In the af­ter­noon, we moved on to Old Brick Kilns at Bar­ney, near Fak­en­ham, pass­ing signs to the rather amus­ingly named villages of Lit­tle Snor­ing, where there is ap­par­ently an air­field, and Great Snor­ing. You can­not ar­rive at this site be­fore 1.30pm, be­cause of the 0.75-mile nar­row ac­cess lane. Pass­ing spots are few, but we man­aged with­out in­ci­dent. This is an at­trac­tive site, with a lake at its heart. It also has a restau­rant and a bar, which is handy if you fancy a drink with din­ner, but can’t face the mile-long walk to the near­est bar-restau­rant, the Craw­fish Thai in Fak­en­ham, which is very good, in­ci­den­tally. Un­for­tu­nately, the site’s restau­rant was un­avoid­ably closed dur­ing our visit, but it is pop­u­lar with the lo­cals. In­stead, we had din­ner that evening about seven miles away, at The Kings Head in Lether­ingsett, rec­om­mended by the site owners. There is a good-sized car park at this com­fort­able pub, which serves lo­cally pro­duced food – Peter re­ally en­joyed his liver and ba­con – at gas­tropub prices. The house wine was good, too.

Trou­ble at mill

We noted there was a work­ing water­mill just around the cor­ner, still milling flour, and we de­cided to be­gin our ex­plo­rations there the next morn­ing. But wouldn’t you know it? The early 19th-cen­tury, red-brick, four-storey mill wasn’t work­ing when we vis­ited the fol­low­ing day, and the chap try­ing to fix it couldn’t hear our friendly ques­tions for the sound of gush­ing wa­ter. It was very in­ter­est­ing to see the work­ings, nonethe­less, and to learn that the mill still grinds lo­cally pro­duced wheat and spelt be­tween huge mill­stones. We left clutch­ing bags of flour – mine was a golden corn mix, which is good for mak­ing pas­try, ap­par­ently.

Her­itage rail­way

By­pass­ing Holt – a pretty town with quirky shops that I had thor­oughly en­joyed on my pre­vi­ous visit – we went to Wey­bourne. If you’re lucky, you can find your­self driv­ing un­der an an­cient steam en­gine as it passes over the road en route to Sher­ing­ham. This is the North Nor­folk Rail­way, known as the Poppy Line, which runs steam and diesel lo­co­mo­tives pulling beau­ti­fully re­stored wooden car­riages be­tween Holt and Sher­ing­ham. If you hap­pen to stay at Kelling Heath camp­site, which the train passes, you can flag it down to go to Sher­ing­ham, but not the other way, be­cause the en­gine can’t cope with restart­ing on the gra­di­ent – to find out more, go to www.nnrail­way.co.uk. At Wey­bourne we chanced upon the Muck­le­burgh Mil­i­tary Col­lec­tion, an in­ter­est­ing mu­seum built on the grounds of a for­mer Royal Ar­tillery Anti-air­craft train­ing camp. You need to al­low a cou­ple of hours to ap­pre­ci­ate this fas­ci­nat­ing place; there is much to read as well as see. The young girl chat­ting to me about the mu­seum turned out to be the founder’s grand­daugh­ter. The col­lec­tion, started by Mr C Berry Sa­vory and his son Michael, be­gan with just one ve­hi­cle be­ing minded by Sa­vory be­cause he had some room on his land. One ve­hi­cle be­came 30, and the mu­seum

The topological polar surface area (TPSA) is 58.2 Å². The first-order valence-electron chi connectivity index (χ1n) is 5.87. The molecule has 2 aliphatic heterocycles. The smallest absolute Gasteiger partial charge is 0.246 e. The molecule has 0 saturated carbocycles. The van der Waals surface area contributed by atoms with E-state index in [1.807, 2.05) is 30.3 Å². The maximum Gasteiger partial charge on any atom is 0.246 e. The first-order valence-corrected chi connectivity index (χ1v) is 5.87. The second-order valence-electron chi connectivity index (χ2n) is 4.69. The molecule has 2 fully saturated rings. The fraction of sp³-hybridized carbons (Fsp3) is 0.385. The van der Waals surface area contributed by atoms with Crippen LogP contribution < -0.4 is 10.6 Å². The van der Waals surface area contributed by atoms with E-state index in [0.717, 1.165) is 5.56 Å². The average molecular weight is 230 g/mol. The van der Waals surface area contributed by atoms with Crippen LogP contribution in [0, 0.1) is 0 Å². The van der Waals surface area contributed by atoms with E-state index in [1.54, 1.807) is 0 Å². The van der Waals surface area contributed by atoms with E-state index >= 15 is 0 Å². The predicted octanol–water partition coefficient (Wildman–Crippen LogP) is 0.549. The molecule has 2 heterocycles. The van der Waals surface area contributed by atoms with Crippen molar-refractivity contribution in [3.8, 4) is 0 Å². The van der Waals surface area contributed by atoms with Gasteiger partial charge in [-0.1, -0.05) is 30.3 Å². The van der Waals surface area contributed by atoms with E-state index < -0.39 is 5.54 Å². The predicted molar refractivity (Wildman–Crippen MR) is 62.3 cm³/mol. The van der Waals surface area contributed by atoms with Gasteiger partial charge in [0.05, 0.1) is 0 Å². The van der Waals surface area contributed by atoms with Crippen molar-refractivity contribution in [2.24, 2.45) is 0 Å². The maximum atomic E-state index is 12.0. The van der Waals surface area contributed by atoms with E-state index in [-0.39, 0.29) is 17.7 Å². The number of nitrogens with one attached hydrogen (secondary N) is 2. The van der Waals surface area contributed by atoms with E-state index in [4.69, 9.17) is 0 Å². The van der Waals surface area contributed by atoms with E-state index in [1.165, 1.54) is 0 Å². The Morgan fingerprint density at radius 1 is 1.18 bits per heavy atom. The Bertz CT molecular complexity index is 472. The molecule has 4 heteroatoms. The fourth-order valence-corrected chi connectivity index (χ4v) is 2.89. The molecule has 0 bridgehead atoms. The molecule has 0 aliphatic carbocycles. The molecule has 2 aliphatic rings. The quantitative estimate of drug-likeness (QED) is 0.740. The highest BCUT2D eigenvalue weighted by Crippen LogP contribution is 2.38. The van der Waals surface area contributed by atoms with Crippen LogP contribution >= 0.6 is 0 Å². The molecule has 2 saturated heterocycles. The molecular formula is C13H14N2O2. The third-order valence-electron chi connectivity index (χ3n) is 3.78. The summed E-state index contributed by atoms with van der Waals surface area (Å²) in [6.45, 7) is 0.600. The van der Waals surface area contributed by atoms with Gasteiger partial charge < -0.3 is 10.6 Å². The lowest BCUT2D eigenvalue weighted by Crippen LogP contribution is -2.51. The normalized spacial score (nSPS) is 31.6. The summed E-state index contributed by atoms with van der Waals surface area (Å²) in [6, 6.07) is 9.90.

opened to the pub­lic in 1988. Dis­play cases of gas masks, knives and guns pre­cede the barns con­tain­ing the ve­hi­cles – they are all, ap­par­ently, still in work­ing or­der. It was in­ter­est­ing to read about Mikhail Kalash­nikov, in­ven­tor of the ri­fle that be­came standard is­sue for the Soviet Army. One in­for­ma­tion no­tice has a quote from him in 2002. It reads: “I am proud of my in­ven­tion, but sad it is used by ter­ror­ists. I would pre­fer to have in­vented a ma­chine that would help farm­ers with their work – for ex­am­ple, a lawn­mower.” But he didn’t. He died in 2013, aged 94. What I found most stag­ger­ing was the scale of these ve­hi­cles. Tanks, trans­porters and ar­tillery are all huge, much big­ger than they ap­pear on film or in pho­to­graphs. It makes you won­der how peo­ple got in­side these go­liaths and with­stood the dis­com­fort. It also raises the ques­tion, how were the ve­hi­cles ac­cu­mu­lated for the mu­seum? It is all a bit over­whelm­ing, but you can at least have a re­viv­ing cuppa in the café.